mask token may be	specified either in quad-dot  notation,	 as  a
	      FQDN  or	in  CIDR  notation.  If	the mask token is present, the
	      addr token will be treated as a network address.

       Port parameters
	      The syntax  for  a  port	parameter  is  [!]<port-start[:[<port-
	      end>]]>  The  port-start	token specifies	the port the rule will
	      match.  This token may be	specified as either a  decimal	number
	      or as a service name (e.g. "telnet").  The optional port-end to-
	      ken is used to define port ranges	 the  rule  will  match.   The
	      port-end	token also may be specified as either a	decimal	number
	      or a service name.  When the  port-end  token  is	 present,  the
	      port-start  token	is interpreted as the first port the rule will
	      match.  Suffixing	port-start with	a ':' but omitting  the	 port-
	      end  parameter  causes  port-end	to  be implicitly set to 65535
	      (i.e. all	ports greater than or  equal  to  port-start  will  be
	      matched).	  In  general, "port1:portN" will match	all ports from
	      port1 to portN, inclusive.   "port1:"  matches  all  ports  from
	      port1 to 65535, inclusive.

       Type parameters
	      Either integers or a string can be used to specify a type	param-
	      eter.  Obviously,	only an	integer	can be used to describe	a type
	      that  has	no name.  "ICMP_" may precede any of the names.	 Legal
	      type parameters follow:

	      NAME			    CODE
	      ECHOREPLY			    0
	      n/a			    1
	      n/a			    2
	      UNREACH			    3
	      SOURCEQUENCH		    4
	      REDIRECT			    5
	      n/a			    6
	      n/a			    7
	      ECHO			    8
	      ROUTERADVERT		    9
	      ROUTERSOLICIT		    10
	      TIMXCEED			    11
	      PARAMPROB			    12
	      TSTAMP			    13
	      TSTAMPREPLY		    14
	      IREQ			    15
	      IREQREPLY			    16
	      MASKREQ			    17
	      MASKREPLY			    18

GENERAL	FILTER SYNTAX
       *      Case is ignored in all places, except  for  in  a	 service  name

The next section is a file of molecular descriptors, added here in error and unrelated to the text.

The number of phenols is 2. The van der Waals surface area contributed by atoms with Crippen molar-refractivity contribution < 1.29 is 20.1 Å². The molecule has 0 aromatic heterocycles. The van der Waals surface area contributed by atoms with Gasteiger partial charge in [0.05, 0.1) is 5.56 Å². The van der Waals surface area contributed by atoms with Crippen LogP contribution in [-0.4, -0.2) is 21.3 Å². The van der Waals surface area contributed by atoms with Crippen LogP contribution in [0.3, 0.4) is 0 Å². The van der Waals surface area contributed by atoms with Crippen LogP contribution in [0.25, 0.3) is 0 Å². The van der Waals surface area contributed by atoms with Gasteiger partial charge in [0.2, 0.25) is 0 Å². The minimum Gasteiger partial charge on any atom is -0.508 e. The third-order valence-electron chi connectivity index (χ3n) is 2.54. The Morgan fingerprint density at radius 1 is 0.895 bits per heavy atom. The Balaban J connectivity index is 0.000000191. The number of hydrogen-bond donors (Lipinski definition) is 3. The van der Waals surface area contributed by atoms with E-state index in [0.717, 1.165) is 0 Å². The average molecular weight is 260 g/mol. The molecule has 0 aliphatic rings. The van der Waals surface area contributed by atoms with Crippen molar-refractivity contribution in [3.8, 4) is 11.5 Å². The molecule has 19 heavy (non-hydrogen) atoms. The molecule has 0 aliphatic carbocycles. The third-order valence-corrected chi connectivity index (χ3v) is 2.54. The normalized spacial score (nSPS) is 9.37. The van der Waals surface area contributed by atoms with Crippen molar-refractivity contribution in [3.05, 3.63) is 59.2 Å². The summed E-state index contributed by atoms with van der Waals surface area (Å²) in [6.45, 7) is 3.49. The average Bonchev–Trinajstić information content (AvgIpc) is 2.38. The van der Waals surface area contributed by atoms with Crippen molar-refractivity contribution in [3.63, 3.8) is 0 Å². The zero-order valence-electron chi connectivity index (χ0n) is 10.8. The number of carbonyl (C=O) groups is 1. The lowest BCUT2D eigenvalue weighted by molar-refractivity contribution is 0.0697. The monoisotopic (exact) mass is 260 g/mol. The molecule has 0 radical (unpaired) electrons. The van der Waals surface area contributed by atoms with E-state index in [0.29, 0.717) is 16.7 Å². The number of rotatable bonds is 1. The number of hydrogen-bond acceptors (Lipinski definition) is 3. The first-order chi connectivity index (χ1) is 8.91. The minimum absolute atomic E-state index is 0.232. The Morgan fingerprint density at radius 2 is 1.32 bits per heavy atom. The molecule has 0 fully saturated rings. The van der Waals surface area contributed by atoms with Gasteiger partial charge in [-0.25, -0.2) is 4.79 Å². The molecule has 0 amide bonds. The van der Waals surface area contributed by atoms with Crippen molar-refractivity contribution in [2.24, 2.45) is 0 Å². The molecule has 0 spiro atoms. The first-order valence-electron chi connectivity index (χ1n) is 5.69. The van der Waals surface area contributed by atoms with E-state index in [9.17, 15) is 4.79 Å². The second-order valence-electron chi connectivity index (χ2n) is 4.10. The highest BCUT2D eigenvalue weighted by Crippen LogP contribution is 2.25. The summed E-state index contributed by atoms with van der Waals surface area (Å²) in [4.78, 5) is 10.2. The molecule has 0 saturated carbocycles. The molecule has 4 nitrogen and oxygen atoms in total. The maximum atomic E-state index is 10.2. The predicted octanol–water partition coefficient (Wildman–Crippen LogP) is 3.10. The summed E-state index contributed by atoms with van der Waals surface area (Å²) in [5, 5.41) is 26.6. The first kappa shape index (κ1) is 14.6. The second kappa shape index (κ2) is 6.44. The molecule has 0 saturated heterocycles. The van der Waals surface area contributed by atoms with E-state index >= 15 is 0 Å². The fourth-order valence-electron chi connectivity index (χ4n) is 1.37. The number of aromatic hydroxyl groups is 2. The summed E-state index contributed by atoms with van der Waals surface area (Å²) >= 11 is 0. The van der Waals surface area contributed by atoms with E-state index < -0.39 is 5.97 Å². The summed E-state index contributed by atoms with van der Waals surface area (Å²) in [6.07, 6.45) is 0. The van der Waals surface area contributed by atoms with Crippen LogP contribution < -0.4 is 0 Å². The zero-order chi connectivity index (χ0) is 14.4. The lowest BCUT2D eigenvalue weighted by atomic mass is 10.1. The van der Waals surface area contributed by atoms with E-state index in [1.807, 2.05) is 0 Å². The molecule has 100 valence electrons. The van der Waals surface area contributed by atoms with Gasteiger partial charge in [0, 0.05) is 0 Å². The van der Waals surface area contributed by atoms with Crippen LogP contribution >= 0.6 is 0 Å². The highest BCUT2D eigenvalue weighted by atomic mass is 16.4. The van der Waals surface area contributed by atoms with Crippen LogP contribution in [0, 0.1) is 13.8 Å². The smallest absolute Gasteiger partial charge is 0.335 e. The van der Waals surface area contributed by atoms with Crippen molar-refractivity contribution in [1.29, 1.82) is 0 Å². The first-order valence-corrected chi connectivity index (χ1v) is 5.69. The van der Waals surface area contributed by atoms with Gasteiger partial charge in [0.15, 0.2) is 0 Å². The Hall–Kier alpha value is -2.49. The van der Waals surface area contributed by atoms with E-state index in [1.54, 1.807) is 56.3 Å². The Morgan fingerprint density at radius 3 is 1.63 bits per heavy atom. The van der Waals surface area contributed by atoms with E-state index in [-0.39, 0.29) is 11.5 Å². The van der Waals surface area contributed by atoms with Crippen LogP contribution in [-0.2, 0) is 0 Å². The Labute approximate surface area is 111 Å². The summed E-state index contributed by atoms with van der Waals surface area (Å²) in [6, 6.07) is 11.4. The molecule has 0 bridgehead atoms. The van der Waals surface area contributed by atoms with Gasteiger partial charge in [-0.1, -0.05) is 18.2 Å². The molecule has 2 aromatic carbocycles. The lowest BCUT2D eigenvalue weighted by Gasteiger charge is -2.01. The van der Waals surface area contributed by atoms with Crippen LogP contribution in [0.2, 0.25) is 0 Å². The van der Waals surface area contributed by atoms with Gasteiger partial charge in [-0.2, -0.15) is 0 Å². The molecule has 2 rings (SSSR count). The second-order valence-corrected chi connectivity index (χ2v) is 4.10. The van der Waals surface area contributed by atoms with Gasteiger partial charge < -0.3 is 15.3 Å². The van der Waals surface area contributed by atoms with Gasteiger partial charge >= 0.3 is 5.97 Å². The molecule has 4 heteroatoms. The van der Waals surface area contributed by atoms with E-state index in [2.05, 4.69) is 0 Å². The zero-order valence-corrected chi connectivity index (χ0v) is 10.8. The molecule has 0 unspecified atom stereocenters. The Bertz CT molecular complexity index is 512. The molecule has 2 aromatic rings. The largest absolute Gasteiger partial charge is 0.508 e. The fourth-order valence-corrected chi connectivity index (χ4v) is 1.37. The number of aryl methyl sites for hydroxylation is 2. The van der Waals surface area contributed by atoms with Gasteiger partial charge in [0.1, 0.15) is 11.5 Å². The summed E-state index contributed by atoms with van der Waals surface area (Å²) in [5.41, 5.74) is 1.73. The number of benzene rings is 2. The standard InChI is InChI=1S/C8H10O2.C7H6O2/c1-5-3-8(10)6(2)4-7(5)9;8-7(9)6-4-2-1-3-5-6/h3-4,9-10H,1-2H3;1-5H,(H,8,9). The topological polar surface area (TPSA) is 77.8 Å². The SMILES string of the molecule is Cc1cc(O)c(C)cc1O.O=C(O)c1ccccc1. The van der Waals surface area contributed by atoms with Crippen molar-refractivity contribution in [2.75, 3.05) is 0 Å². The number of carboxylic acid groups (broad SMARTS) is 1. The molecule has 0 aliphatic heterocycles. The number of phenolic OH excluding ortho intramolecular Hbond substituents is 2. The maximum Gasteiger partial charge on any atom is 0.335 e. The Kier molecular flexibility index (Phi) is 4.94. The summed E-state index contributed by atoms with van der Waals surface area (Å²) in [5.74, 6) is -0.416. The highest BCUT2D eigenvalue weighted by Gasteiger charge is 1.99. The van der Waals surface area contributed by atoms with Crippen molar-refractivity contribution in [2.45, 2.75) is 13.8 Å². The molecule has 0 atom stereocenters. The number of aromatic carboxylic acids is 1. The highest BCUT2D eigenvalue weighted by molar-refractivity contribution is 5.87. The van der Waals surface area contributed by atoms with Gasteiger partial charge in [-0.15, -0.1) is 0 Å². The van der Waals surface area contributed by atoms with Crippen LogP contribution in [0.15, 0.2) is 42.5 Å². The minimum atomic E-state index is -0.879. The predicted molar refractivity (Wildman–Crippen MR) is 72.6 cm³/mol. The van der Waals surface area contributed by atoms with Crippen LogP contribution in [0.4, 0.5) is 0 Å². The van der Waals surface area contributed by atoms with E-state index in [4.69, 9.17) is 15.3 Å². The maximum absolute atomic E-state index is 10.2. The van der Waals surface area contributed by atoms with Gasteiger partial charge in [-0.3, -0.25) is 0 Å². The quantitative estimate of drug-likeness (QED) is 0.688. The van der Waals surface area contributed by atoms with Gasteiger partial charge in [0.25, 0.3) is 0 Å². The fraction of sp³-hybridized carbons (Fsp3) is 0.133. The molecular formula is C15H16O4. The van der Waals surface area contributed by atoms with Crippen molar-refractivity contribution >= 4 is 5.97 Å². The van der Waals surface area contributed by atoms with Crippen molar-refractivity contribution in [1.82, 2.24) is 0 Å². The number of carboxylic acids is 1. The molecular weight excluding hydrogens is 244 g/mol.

(i.e. "telnet").

       *      All  parameters  are optional except "log" or "ignore" and "tcp"
	      "udp" and	"icmp".	 Either	log or ignore must  be	specified  for
	      each rule.  Exactly one of the "tcp" "udp" and "icmp" parameters
	      must be specified	for each rule.

       *      The order	in which the rules are listed is  not  significant  in
	      regard to	"log" or "ignore."  The	entries	will be	reordered such
	      that all "log" statements	precede	all "ignore" statements.

EXAMPLES
       Run as user nobody.
       user nobody

       Run with	group nogroup.
       group nogroup

       Log to /var/log/iplog
       logfile /var/log/iplog

       Use the syslog(3) facility log_daemon.
       facility	log_daemon

       Use the syslog(3) priority (level) log_info.
       priority	log_info

       Log the IP address as well as the hostname of packets.
       set log_ip true

       Do not log the destination of packets.
       set log_dest false

       Ignore DNS traffic from nameservers in /etc/resolv.conf.
       set ignore_dns

       Listen on eth0 and eth1
       interface eth0,eth1

       Ignore DNS traffic from nameservers.
       ignore udp from 192.168.0.1 sport 53
       ignore udp from 192.168.0.2 sport 53
       NOTE: (Using the	-d option will add similar rules for  all  nameservers
       listed in /etc/resolv.conf).

       Log  connections	with source port ftp-data (20) to ports	1045-1055, in-
       clusive.
       log tcp dport 1045:1055 sport ftp-data

       Ignore ftp-data connections from	to ports 1024 and above.
       ignore tcp dport	1024: sport 20

       Ignore WWW connections.
       ignore tcp dport	80

       Ignore ICMP unreach.
       ignore icmp type	unreach
	    or
       ignore icmp type	3

       Ignore ICMP traffic with	any type other than ECHO
       ignore icmp type	!echo

       Ignore UDP traffic from the 127.1.2 network
       ignore udp from 127.1.2/24
	    or
       ignore udp from 127.1.2/255.255.255.0

AUTHOR
       Ryan McCabe <odin@numb.org>

SEE ALSO
       iplog(8)	syslog(3) services(5)

iplog 2.2.3		       03 December 2000			 iplog.conf(5)

NAME | DESCRIPTION | NOTATION | COMMENTS | RULE CLASSES | SET RULE SYNTAX | SET KEYWORDS | INTERFACE RULE SYNTAX | PRIORITY RULE SYNTAX | FACILITY RULE SYNTAX | USER RULE SYNTAX | GROUP RULE SYNTAX | LOGFILE RULE SYNTAX | PID-FILE RULE SYNTAX | PROMISC RULE SYNTAX | FILTER RULE SYNTAX | FILTER KEYWORDS | FILTER PARAMETER SYNTAX | GENERAL FILTER SYNTAX | EXAMPLES | AUTHOR | SEE ALSO